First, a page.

The implications of using different measures of tax progressivity have, however, not been sufficiently addressed. In this project we intend to explore the implications of using different measures of tax progressivity by ranking various countries in terms of redistributive effects. Lambert and Thoresen (2005) found, when applying the Blackorby and Donaldson (1984) index of tax progressivity, based on the Atkinson index of income inequality, that the Norwegian tax system is not that redistributive. This mig ht be surprising given the perception of Scandinavian economies being very redistributive.However, this result is perfectly intuitive given the cost of proportional taxation concept of the Blackorby-Donaldson index: it measures the proportion of after-tax income the social decision maker would hypothetically pay to convert a flat tax system into the given one.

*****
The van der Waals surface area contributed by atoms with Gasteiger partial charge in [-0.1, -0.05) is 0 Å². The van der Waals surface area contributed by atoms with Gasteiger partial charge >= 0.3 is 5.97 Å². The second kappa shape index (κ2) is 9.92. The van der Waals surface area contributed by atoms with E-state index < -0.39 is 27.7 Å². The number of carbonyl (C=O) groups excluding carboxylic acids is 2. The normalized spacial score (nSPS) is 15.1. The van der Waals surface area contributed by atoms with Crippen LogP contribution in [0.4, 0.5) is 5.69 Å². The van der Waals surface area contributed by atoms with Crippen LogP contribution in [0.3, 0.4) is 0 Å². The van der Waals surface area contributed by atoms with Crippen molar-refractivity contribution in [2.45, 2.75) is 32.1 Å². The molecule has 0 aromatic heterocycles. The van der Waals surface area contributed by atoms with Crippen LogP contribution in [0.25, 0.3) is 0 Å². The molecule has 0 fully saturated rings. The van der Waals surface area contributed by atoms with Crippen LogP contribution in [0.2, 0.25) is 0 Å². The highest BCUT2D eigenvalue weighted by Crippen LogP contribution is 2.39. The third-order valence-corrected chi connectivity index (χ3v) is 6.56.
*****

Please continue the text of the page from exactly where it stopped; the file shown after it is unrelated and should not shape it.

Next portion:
A main point here is that results of cross-national comparisons will not be independent of which measure is employed. There are reasons to expect differing results, dependent on the choice of index. In this work, the authors will explore thoroughly the normative underpinning of all measures in the literature, in order to determine the meaningfulness of derived rankings and provide some recommendat ions for the practitioners. Moreover, we hope in this way to arrive at a full appreciation of Norway's place in the world of international tax systems.
Thus, this project aims at answering two questions: Firstly, it examines to what extent international rankings depend on choice of measure, which is important information for practitioners. Secondly, it enables a much more informed discussion of Norwegian tax redistribution, in an international setting.